|At the Former Philadelphia Divinity School Site:
Discovering Inspiration from the Past and Creating Spaces to Learn and Grow
March 30, 2010,
Volume 56, No. 27
|An ornate interior door
Now owned by the University of Pennsylvania, the buildings that make up the campus of the former Philadelphia Divinity School have a long and storied history. Located on the block between 42nd and 43rd, and Locust and Spruce Streets, the Divinity School site is an architectural treasure that is well worth the walk to the western edge of campus.
The Philadelphia Divinity School was founded in 1857 by Alonzo Potter, Bishop of Pennsylvania and member of Penn’s Board of Trustees from 1845 to 1865, to educate Episcopalian priests. It was one of the first seminaries of the Episcopal Church to admit and house students of African American descent and the first to train women for service in the ministry.
Not surprisingly, the Divinity School’s connection to Penn existed decades before the University ever owned its buildings.
In 1919, then Dean of Penn’s School of Fine Arts, Warren Powers Laird, was chosen to advise and prepare the program of an architecture competition to decide which firm would design the Divinity School’s campus. In his notes, housed at Penn’s Architectural Archives, he specified that the site be designed in such a way that would facilitate exchange of ideas and “interchange of academic facilities” between the two institutions.
The winner of the design competition was the firm of Zantzinger, Borie and Medary. Clarence Zantzinger and Charles Borie were both Penn alumni, earning their architecture degrees in 1895 and 1897, respectively. Charles Borie also attended Penn as an undergraduate (C’1892) and was a founding member of Penn’s longstanding Mask and Wig Club. Although Milton Medary did not graduate, he attended classes at Penn in 1890.
The firm’s original plan to fill the entire block with buildings and quadrangles was considered one of the most ambitious architectural projects of its time. Penn holds the original model (see below) of what was envisioned for the site in its Architectural Archives, along with some of the firm’s records.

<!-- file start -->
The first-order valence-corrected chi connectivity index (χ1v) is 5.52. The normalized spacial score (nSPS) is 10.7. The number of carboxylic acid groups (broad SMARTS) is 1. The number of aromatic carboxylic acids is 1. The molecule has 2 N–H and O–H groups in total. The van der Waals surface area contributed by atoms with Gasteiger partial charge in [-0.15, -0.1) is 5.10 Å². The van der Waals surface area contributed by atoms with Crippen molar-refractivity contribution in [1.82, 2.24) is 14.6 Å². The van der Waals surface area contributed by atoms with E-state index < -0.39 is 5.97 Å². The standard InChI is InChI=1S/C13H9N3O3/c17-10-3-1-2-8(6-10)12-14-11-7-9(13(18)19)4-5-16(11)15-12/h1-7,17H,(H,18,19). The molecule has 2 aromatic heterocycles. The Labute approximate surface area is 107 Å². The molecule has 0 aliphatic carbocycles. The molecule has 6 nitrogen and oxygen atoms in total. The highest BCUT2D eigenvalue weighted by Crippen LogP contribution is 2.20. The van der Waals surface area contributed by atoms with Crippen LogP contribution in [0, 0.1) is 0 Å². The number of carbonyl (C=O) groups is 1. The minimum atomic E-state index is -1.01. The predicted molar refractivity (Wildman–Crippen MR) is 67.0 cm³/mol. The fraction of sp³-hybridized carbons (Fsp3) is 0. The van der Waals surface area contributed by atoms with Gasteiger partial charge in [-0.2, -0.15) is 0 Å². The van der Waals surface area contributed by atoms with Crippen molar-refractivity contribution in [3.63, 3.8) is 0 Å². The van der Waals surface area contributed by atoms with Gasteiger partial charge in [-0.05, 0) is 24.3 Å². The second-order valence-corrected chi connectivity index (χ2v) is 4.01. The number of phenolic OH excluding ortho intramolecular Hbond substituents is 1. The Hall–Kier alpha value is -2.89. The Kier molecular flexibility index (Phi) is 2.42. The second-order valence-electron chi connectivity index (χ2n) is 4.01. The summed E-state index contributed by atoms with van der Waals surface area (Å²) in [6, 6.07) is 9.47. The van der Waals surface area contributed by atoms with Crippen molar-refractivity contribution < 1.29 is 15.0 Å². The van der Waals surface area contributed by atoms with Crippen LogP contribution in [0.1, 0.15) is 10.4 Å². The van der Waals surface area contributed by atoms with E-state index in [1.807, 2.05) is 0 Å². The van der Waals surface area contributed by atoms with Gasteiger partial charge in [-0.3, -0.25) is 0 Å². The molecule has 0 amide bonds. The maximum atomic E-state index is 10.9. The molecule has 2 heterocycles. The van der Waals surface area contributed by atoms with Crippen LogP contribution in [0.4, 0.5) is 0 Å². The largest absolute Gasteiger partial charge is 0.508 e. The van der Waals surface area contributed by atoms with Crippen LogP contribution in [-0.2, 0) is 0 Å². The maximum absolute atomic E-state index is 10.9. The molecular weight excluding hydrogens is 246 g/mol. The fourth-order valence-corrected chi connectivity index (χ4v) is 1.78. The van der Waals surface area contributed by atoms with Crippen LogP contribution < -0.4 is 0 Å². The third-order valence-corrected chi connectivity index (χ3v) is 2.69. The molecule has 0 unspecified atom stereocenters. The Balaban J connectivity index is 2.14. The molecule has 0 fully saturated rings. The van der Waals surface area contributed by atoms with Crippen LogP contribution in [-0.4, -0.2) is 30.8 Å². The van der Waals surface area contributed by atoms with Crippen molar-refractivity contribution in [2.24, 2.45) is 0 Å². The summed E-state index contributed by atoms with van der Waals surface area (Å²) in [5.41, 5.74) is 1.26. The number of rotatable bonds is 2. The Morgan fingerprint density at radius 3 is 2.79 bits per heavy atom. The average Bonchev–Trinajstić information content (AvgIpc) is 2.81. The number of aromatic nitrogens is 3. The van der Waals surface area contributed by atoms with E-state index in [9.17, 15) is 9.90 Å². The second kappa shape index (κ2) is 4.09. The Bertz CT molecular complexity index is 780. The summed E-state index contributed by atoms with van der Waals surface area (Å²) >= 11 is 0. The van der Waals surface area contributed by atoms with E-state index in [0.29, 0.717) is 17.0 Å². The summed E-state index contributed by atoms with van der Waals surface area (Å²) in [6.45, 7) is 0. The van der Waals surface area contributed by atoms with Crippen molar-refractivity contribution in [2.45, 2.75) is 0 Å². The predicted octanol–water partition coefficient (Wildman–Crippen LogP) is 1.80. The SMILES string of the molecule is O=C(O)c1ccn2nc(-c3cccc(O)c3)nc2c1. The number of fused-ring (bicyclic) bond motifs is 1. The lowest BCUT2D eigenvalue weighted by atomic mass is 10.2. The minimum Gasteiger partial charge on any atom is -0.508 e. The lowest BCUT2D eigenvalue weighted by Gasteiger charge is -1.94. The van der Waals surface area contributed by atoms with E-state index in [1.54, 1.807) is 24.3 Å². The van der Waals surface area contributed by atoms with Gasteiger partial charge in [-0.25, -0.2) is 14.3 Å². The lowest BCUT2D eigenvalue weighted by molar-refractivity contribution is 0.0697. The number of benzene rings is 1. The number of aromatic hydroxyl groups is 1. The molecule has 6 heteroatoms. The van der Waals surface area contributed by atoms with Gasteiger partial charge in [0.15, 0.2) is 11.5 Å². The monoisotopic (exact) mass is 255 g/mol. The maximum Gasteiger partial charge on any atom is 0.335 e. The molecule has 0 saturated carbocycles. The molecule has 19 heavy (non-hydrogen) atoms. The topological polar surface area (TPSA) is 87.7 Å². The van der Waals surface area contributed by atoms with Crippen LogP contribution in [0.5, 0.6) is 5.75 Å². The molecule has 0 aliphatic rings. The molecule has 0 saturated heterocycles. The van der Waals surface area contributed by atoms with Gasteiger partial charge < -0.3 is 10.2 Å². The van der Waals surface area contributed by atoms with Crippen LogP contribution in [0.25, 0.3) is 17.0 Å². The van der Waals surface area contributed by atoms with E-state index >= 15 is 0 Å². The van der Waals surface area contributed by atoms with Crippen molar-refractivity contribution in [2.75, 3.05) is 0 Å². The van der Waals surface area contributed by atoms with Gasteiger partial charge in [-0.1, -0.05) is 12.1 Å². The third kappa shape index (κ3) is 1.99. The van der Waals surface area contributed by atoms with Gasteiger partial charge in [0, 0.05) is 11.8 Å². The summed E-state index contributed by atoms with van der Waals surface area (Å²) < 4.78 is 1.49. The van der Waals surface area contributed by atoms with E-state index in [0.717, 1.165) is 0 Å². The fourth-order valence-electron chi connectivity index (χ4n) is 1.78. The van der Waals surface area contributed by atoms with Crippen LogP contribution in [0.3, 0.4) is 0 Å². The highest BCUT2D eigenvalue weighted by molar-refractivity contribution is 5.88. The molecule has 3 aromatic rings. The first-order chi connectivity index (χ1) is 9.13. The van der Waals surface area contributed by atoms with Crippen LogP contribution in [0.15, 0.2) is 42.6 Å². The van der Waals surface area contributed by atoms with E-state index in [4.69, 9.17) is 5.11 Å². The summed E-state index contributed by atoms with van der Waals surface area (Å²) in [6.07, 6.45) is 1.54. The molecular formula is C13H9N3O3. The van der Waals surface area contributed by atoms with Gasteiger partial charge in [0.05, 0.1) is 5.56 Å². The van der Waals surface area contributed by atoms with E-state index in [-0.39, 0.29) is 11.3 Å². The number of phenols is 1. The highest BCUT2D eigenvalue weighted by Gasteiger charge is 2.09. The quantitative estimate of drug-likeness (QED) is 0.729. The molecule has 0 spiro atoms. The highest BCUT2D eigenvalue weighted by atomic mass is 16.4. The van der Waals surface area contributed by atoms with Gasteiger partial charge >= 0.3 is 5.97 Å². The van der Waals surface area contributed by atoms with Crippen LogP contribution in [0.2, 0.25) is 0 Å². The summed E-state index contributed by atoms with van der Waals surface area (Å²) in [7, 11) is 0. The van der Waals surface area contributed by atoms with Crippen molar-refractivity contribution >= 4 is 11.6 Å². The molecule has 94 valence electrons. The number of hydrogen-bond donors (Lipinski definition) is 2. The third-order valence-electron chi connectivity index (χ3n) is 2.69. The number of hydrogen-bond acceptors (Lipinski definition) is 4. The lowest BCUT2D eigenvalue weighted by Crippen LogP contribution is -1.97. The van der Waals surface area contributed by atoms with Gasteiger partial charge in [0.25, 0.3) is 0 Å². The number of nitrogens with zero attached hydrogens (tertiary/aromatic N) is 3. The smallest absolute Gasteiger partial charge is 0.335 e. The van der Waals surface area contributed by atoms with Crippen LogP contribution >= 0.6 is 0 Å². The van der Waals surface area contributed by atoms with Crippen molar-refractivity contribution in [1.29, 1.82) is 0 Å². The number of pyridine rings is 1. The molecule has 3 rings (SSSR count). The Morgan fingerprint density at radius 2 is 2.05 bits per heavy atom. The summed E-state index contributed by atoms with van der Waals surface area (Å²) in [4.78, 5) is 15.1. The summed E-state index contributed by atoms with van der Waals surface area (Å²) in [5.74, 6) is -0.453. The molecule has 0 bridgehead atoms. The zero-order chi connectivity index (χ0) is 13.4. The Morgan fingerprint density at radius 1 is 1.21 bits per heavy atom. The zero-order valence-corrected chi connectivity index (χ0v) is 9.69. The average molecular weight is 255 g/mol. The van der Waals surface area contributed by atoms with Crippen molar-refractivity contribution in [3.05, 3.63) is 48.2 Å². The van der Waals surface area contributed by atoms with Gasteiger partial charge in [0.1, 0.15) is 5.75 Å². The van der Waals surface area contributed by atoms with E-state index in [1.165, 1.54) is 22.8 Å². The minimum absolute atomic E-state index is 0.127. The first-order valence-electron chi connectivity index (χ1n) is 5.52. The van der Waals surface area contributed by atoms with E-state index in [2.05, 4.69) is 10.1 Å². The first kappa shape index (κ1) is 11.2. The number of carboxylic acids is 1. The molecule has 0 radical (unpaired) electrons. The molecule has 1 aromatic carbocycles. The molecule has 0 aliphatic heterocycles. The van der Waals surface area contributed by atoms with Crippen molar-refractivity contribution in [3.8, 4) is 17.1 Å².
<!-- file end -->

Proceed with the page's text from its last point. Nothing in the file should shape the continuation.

Of the original plan, only six buildings were ever completed, all of which remain standing today. The site’s oldest structure is the William Bacon Stevens Library, completed in the Tudor Gothic style in 1921.
Following that was St. Peter’s House on the corner of 43rd and Spruce, which was a residential building completed in 1924. Today, this building is home to the Head Start Program of the School District of Philadelphia.
The remaining buildings are Saint Paul’s House, completed in 1925, which originally housed dorm rooms and school administration offices; Memorial Hall, which added more classroom and dormitory space in 1951, and Hart Hall (1955), which contained a dining area and additional living quarters.
The most recognizable building in the Divinity School complex is Saint Andrew’s Chapel, which is considered one of Pennsylvania’s finest examples of Neo-Gothic Architecture. Built in 1924, along with its attached Deanery, the chapel rests on the highest point of the hilly five acre complex, 74 feet above the ground.
The interior features ornate stained glass by Nicholas D’Ascenzo, elaborate iron screens by Samuel Yellin, and a hammer-beam ceiling adorned with Biblical figures by the artist Gustav Ketterer. Regarded as one of the most beautiful religious spaces in the city, the shist stone structure also contains intricately carved Gothic choir stalls and Enfield ceramic tiles.